In this final section of my “Sociology of Immigration” course, I reflect back on where immigrants to the U.S. have been — politically, economically, and culturally — and just as important, take a look at where immigration and immigration policy are headed as we move forward into the 21st century and in particular, as we become more culturally diverse, globalized, and transnational.
California and the American Dream: The New Los Angeles: This documentary examines how Los Angeles transformed from a conservative, virtually all-White city into a vibrant and multicultural metropolis. Through historical and contemporary examples, it illustrates both the challenges and rewards involved in creating and managing such a diverse social, political, and economic space.
Nikki Randhawa Haley, 37, who is in the fray for the post of governor of South Carolina in the US, says she is in the race to win. If she gets elected, Nikki will be the first Indian American woman to become governor in the US, and the second Indian after Bobby Jindal of Louisiana state. A member of the South Carolina state assembly since 2004, Nikki is one of the three candidates to seek nomination from her Republican party for the 2010 elections. . . .
Asked whether her Indian background will matter in the race, she said: “What matters most in South Carolina — and I imagine elsewhere in the country — is not the personalities of the candidates but the message they carry.” . . . Reminded of her maiden campaign in 2004 when her opponents had raised the issue of her ethnic background, she said: “I imagine my opponents will throw everything they can and more at me over the course of the campaign.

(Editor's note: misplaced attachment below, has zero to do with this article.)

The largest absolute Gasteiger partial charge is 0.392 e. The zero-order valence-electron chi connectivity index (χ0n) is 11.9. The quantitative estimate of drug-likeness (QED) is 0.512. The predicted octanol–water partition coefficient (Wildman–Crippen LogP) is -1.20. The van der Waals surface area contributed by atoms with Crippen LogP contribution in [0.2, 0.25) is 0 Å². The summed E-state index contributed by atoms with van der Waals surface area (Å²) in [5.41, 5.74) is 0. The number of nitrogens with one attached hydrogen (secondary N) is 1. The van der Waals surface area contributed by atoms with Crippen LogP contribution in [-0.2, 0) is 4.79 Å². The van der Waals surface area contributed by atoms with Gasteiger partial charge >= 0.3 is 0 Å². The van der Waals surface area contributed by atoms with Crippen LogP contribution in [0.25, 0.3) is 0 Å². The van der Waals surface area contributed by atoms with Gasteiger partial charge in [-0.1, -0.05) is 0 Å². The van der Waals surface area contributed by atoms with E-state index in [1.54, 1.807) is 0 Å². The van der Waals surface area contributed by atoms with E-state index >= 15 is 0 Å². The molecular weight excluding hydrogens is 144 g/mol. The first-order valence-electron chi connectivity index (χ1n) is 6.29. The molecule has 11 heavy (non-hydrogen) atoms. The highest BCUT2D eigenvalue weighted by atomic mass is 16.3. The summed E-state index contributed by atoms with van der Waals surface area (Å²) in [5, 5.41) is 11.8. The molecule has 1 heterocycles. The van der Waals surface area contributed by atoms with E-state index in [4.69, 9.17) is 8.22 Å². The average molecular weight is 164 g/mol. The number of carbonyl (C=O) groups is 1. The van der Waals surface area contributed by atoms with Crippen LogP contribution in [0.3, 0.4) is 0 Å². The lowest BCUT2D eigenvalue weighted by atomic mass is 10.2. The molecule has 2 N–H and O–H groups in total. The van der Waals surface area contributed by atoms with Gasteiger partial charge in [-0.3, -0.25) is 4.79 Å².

“That said, those opponents will not be the focus of our campaign — we will keep our focus on reforming the backward way South Carolina’s government operates and bringing good government back to the people.” Nikki added: “I am very proud of my background and how I was raised. Just as in 2004 I will hold my head high and focus on what I can do for the people of this state.”
To be honest, this is the first that I’ve heard of Nikki Randhawa Haley. It is interesting to see that like Louisiana Governor Bobby Jindal, she is both Indian American and a Republican. As with Jindal, being a Republican makes her a minority within her own ethnic group, who strongly lean Democratic and with the overall political preferences of Asian Americans in general.
Nonetheless, as with Jindal, I think it’s great that more Asian Americans are participating in the political arenas on the state and federal levels and that they are increasingly vying for — and achieving — the highest political offices and positions available (as a reminder, in addition to Jindal, we have Secretary of Energy Steven Chu, Secretary of Veterans Affairs Eric Shinseki, Secretary of Commerce Gary Locke, Joseph Cao (the first Vietnamese American elected to Congress), Michelle Rhee (high-profile Chancellor of Washington DC’s public schools), and most recently, Councilman Sam Yoon running for Mayor of Boston, Judy Chu, the first Chinese American woman elected to Congress), and Jacqueline Nguyen, recently nominated by President Obama to become our country’s only current Asian American federal judge.